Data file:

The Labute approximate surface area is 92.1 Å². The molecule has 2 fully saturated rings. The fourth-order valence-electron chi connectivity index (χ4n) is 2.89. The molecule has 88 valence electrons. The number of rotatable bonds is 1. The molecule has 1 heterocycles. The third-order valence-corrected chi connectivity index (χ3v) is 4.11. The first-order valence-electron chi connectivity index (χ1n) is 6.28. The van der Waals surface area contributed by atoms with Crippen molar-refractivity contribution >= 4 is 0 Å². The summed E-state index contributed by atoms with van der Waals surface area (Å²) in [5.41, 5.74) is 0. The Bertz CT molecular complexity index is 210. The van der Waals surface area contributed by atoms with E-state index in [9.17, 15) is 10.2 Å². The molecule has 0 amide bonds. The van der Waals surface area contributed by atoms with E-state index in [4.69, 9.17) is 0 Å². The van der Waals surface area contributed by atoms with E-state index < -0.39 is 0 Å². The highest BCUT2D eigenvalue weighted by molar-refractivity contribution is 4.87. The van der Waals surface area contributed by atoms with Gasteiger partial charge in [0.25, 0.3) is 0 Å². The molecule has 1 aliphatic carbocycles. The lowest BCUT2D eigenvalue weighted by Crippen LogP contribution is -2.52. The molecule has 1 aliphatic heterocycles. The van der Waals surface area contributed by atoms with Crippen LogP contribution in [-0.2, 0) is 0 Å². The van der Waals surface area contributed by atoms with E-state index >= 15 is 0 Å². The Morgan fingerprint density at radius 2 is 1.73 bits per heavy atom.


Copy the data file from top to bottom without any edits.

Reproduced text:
The Labute approximate surface area is 92.1 Å². The molecule has 2 fully saturated rings. The fourth-order valence-electron chi connectivity index (χ4n) is 2.89. The molecule has 88 valence electrons. The number of rotatable bonds is 1. The molecule has 1 heterocycles. The third-order valence-corrected chi connectivity index (χ3v) is 4.11. The first-order valence-electron chi connectivity index (χ1n) is 6.28. The van der Waals surface area contributed by atoms with Crippen molar-refractivity contribution >= 4 is 0 Å². The summed E-state index contributed by atoms with van der Waals surface area (Å²) in [5.41, 5.74) is 0. The Bertz CT molecular complexity index is 210. The van der Waals surface area contributed by atoms with E-state index in [9.17, 15) is 10.2 Å². The molecule has 0 amide bonds. The van der Waals surface area contributed by atoms with E-state index in [4.69, 9.17) is 0 Å². The van der Waals surface area contributed by atoms with E-state index < -0.39 is 0 Å². The highest BCUT2D eigenvalue weighted by molar-refractivity contribution is 4.87. The van der Waals surface area contributed by atoms with Gasteiger partial charge in [0.25, 0.3) is 0 Å². The molecule has 1 aliphatic carbocycles. The lowest BCUT2D eigenvalue weighted by Crippen LogP contribution is -2.52. The molecule has 1 aliphatic heterocycles. The van der Waals surface area contributed by atoms with Crippen LogP contribution in [-0.2, 0) is 0 Å². The van der Waals surface area contributed by atoms with E-state index >= 15 is 0 Å². The Morgan fingerprint density at radius 2 is 1.73 bits per heavy atom.